So to find out that the first active athlete was Jason Collins, an NBA player, myths were shattered across the board. Most people assumed that players in the NBA like players in NFL would have a hard time coming out do to the supposed masculine culture of the sport. They were wrong. Jason has received almost 90% positive comments from his brethren. I was so happy that day. I kept retweeting Jason’s supportive teammates, friends, and colleagues. What really made me emotional was finding out Jason wore 98 this year as a tribute to Matthew Sheppard because 1998 was when Matthew was tragically killed. Jason is a free agent this summer but I am almost positive someone will re-sign him. He will be a good bench player for someone. I am excited to see what happens this summer.

This past weekend proved to be a good new beginning for both Robbie Rogers and Fallon Fox. Fallon won her appeal to compete against her correct gender with the Florida Athletic Commission. Even better, on Saturday she won her first bout since coming out. I would like to see Fallon become good enough to get a contract with the UFC but that remains to be seen. She did break the barrier for transwomen in combat sports and that in and of itself is a great accomplishment.

Robbie Rogers unretired on Wednesday and played a competitive soccer match on Saturday, something he had done a hundred times before. What made it remarkable was that of course he now became the first male athlete in a major American sport to do so while being openly gay. He received a mixed reaction but nothing overtly homophobic.

These are certainly amazing times to be a queer sports fan. I am so happy that my children will grow up in a society where being gay or trans will not prevent someone from participating in sports. My six-year-old self is jumping for joy knowing that she can be who she wants to be.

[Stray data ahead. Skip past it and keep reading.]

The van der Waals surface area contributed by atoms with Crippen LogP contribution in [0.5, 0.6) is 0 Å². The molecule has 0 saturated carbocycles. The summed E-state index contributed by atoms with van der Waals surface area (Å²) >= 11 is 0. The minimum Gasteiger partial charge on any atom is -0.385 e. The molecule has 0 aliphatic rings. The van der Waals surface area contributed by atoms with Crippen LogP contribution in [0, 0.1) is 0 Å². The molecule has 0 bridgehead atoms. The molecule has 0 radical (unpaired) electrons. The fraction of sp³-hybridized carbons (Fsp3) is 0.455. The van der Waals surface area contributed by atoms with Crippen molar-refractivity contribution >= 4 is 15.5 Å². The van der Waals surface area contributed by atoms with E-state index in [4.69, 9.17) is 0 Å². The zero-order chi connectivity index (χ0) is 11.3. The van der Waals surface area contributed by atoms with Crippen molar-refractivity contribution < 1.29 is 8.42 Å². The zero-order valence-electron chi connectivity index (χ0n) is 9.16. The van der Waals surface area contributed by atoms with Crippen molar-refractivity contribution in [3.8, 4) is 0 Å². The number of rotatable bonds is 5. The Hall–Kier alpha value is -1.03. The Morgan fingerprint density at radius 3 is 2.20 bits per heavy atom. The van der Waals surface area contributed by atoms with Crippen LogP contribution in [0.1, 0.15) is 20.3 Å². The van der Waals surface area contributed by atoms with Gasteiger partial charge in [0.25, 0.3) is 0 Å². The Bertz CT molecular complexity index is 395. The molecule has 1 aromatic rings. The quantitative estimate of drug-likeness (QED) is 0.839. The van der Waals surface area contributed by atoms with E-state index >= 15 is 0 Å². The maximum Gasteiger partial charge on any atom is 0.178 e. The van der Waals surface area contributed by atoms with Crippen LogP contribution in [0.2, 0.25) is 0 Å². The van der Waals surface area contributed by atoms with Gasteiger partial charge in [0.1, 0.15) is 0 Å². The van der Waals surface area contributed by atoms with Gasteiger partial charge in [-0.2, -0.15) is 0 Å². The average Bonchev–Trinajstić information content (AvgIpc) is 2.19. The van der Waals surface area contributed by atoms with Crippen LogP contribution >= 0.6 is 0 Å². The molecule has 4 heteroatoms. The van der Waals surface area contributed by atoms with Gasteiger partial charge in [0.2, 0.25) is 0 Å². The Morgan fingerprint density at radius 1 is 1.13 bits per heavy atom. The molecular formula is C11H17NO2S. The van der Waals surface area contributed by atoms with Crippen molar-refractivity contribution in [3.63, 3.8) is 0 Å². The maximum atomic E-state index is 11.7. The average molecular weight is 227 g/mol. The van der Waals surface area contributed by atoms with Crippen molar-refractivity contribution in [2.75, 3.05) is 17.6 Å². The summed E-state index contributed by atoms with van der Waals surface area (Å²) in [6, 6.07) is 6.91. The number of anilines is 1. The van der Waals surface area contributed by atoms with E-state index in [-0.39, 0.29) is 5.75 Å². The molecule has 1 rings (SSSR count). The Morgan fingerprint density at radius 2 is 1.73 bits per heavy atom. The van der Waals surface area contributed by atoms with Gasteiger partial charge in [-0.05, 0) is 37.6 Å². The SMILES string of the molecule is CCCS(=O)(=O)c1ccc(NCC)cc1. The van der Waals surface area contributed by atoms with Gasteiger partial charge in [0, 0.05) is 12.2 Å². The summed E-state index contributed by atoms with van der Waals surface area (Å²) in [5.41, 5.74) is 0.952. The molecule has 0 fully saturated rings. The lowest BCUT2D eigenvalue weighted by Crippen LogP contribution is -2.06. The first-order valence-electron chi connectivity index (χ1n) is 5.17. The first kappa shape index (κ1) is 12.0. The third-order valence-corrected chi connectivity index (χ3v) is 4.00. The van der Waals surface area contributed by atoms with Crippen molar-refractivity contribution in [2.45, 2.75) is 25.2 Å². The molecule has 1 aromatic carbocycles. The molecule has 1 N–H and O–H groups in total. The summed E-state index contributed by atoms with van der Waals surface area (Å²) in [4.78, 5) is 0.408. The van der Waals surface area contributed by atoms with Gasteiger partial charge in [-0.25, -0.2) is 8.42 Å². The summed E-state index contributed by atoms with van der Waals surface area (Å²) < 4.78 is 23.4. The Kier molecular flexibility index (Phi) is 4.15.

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Alyson

Queer Pop Culture Junkie in the Northwest. Addicted to Coffee, Buffy the Vampire Slayer, Fantasy Sports, The Mountain Goats, and Tottenham Hotspur.
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AlysonOn Fallon Fox, Robbie Rogers, Jason Collins, Queers in Sports, and Me

5 Comments on “On Fallon Fox, Robbie Rogers, Jason Collins, Queers in Sports, and Me”

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  1. Avatar of Juniper
    Juniper

    This was a wonderful read. Found Jason Collins’s story to be so interesting, especially the #98 as it reminded me of the book “Shine”. Thanks for sharing all this, really is so interesting.

  2. Avatar of ...sneakotage
    ...sneakotage

    I’m not a big sports fan, but I am happy it’s getting slightly easier for athletes to come out. I went and looked for articles about Fallon, since I know 0 about MMA, and read a few comments from her competitors (http://www.mixedmartialarts.com/mma.cfm?go=news.detail&gid=436197)– some of it is infuriating, but there are a few intelligent voices speaking up.

    Also, everyone saying they’d never fight her– I’m already judging them for being bigots, but also for jumping on an easy out because “no fair! and/or my beliefs!” If it were only so easy to chicken/lazy out of all your fights, you’d be the superchamp in no time!